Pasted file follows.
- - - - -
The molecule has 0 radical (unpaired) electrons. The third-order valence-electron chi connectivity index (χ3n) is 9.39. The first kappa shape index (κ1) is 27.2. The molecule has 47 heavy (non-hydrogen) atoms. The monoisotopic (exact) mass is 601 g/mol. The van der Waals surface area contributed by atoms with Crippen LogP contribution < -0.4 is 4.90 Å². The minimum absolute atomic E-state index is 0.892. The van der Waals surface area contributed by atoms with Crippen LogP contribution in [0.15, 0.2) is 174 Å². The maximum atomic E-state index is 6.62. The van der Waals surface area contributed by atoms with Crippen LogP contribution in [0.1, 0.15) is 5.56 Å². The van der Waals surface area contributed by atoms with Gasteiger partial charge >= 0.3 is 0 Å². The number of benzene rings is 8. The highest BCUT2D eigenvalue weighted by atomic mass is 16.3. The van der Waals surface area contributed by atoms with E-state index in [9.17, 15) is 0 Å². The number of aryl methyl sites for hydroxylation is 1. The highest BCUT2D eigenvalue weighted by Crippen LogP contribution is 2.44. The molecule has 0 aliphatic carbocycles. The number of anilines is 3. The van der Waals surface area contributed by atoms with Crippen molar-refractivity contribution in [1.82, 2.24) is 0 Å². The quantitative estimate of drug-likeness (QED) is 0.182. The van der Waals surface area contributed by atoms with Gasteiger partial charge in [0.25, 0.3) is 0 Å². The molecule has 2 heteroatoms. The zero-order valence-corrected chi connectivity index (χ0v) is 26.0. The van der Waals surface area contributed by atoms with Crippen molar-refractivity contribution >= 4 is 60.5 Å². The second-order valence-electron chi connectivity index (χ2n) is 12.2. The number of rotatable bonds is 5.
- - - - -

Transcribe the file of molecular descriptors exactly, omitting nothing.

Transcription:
The molecule has 0 radical (unpaired) electrons. The third-order valence-electron chi connectivity index (χ3n) is 9.39. The first kappa shape index (κ1) is 27.2. The molecule has 47 heavy (non-hydrogen) atoms. The monoisotopic (exact) mass is 601 g/mol. The van der Waals surface area contributed by atoms with Crippen LogP contribution < -0.4 is 4.90 Å². The minimum absolute atomic E-state index is 0.892. The van der Waals surface area contributed by atoms with Crippen LogP contribution in [0.15, 0.2) is 174 Å². The maximum atomic E-state index is 6.62. The van der Waals surface area contributed by atoms with Crippen LogP contribution in [0.1, 0.15) is 5.56 Å². The van der Waals surface area contributed by atoms with Gasteiger partial charge >= 0.3 is 0 Å². The number of benzene rings is 8. The highest BCUT2D eigenvalue weighted by atomic mass is 16.3. The van der Waals surface area contributed by atoms with E-state index in [9.17, 15) is 0 Å². The number of aryl methyl sites for hydroxylation is 1. The highest BCUT2D eigenvalue weighted by Crippen LogP contribution is 2.44. The molecule has 0 aliphatic carbocycles. The number of anilines is 3. The van der Waals surface area contributed by atoms with Crippen molar-refractivity contribution in [1.82, 2.24) is 0 Å². The quantitative estimate of drug-likeness (QED) is 0.182. The van der Waals surface area contributed by atoms with Gasteiger partial charge in [0.25, 0.3) is 0 Å². The molecule has 2 heteroatoms. The zero-order valence-corrected chi connectivity index (χ0v) is 26.0. The van der Waals surface area contributed by atoms with Crippen molar-refractivity contribution >= 4 is 60.5 Å². The second-order valence-electron chi connectivity index (χ2n) is 12.2. The number of rotatable bonds is 5.